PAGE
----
The ACES Framework: Guiding Nursing Education and Clinical Practice to Provide Competent, Individualized, and Humanistic Care to Older Adults
Over the past year, the National League for Nursing, in collaboration with Community College of Philadelphia, has assembled teams of faculty experts to develop a framework that serves as a foundation for the advancement of excellence in caring for older adults in a variety of home, institutional, and community-based settings. Four unfolding cases developed by the faculty teams will help faculty incorporate the ACES framework (Advancing Care Excellence for Seniors) into their teaching and learning activities. The first unfolding case study is now available on the NLN website.
The ACES framework guides nursing education and clinical practice to provide competent, individualized, and humanistic care to older adults. It is based on the NLN core values of caring, integrity, diversity, and excellence and on the NLN Educational Competencies Model (2010), which calls for graduates of nursing programs to be prepared to: a) promote and enhance human flourishing for patients, families, communities, and themselves; b) show sound nursing judgment; c) continually develop their professional identity; and d) maintain a spirit of inquiry as they move into the world of nursing practice and beyond.
The ACES three-year grant is funded by the John A. Hartford Foundation with additional funding from the Independence Foundation of Philadelphia. Laerdal Medical Corporation is providing support to develop the simulations and unfolding case studies related to the care of older adults.
The Faculty Teams The two faculty teams are known as PEGNE (Panel of Experts in Gerontological Nursing) and STAGES (Simulation Team Advancing Gerontological Education Strategies).
PEGNE developed the framework based on the following underlying beliefs about aging and about older adults:
* INDIVIDUALIZED AGING Since the aging process is manifested uniquely by each individual, assessing function and expectations of care is essential.
* COMPLEXITY OF CARE The care of older adults requires specialized knowledge in the art and science of both nursing and geriatrics to manage the interplay of factors that influence quality of care.
* VULNERABILITY DURING LIFE
TRANSITIONS Older adulthood is dynamic as the person transitions from one form, state, activity, or place to another.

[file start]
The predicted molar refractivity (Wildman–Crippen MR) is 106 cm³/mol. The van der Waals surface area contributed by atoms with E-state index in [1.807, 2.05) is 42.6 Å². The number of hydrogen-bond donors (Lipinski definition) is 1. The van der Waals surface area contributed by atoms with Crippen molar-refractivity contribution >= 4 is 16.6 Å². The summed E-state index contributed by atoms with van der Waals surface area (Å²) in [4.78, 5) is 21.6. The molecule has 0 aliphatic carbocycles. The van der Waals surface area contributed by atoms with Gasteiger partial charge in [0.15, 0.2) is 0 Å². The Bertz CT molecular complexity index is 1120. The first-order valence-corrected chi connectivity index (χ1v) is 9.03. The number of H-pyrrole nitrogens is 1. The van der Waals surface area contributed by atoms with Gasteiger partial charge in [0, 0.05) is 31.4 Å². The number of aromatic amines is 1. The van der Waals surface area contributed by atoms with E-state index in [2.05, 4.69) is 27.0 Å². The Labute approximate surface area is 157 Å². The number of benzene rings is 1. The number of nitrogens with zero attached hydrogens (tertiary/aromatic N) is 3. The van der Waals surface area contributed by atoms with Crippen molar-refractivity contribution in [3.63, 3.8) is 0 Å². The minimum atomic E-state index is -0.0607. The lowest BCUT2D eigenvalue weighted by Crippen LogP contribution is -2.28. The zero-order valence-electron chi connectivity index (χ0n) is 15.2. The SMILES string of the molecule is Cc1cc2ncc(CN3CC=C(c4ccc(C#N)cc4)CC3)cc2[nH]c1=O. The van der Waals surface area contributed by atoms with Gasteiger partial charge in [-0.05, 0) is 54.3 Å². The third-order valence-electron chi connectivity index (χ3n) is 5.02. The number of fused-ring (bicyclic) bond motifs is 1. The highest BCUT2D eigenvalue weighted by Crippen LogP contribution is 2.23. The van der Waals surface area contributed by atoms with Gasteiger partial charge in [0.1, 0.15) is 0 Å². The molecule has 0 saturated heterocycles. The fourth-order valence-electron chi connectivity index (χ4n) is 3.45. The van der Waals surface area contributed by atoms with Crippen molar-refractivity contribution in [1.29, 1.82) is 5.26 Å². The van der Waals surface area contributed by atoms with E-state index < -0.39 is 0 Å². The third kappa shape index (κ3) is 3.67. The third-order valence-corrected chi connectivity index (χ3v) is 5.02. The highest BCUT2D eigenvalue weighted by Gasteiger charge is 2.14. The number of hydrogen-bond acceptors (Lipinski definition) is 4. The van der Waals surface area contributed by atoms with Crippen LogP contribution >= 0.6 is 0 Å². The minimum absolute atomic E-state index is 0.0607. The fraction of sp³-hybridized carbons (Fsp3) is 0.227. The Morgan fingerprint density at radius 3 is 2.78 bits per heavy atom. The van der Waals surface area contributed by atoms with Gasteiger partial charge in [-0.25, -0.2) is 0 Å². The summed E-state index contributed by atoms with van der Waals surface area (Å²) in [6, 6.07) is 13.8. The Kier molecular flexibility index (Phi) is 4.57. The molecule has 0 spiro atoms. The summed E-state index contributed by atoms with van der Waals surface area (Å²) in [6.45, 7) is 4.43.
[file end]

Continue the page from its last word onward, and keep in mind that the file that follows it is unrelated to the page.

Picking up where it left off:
The STAGES team used the ACES framework to design the unfolding case studies. An unfolding case is defined as one that evolves over time in a manner that is unpredictable to the learner at the outset. Elements and new situations develop and are revealed to the learner with each encounter.
The template for each case is outlined as follows:
* A first-person monologue (available as an audiofile and a script) introduces the individual or couple and the complex problems they are facing.
* Three simulation scenarios are designed to help students practice assessing function and expectations of their patient(s). Links to appropriate assessment tools from the "How to Try This" series are included.
* An innovative final assignment asks students to "finish the story."
* An instructor toolkit offers suggestions on how to use the various parts of the unfolding cases and incorporate them into the curriculum.
Together, the PEGNE and STAGES teams generated a list of items that would be part of every unfolding case. The list includes: complexity; missing information; varied settings; family dynamics and role strain; common syndromes of aging, including differences in responses of older adults to illness; the assessment of risks/benefits in the context of respect for an individual's preferences and values; evidence-based practice and the use of validated tools; and a multidisciplinary team approach.
Testing the Case Scenarios The four cases outlined by the STAGES team--Millie Larson, Red Yoder, Henry and Ertha Williams, and Julia Morales and Lucy Grey--were designed to increase in complexity. …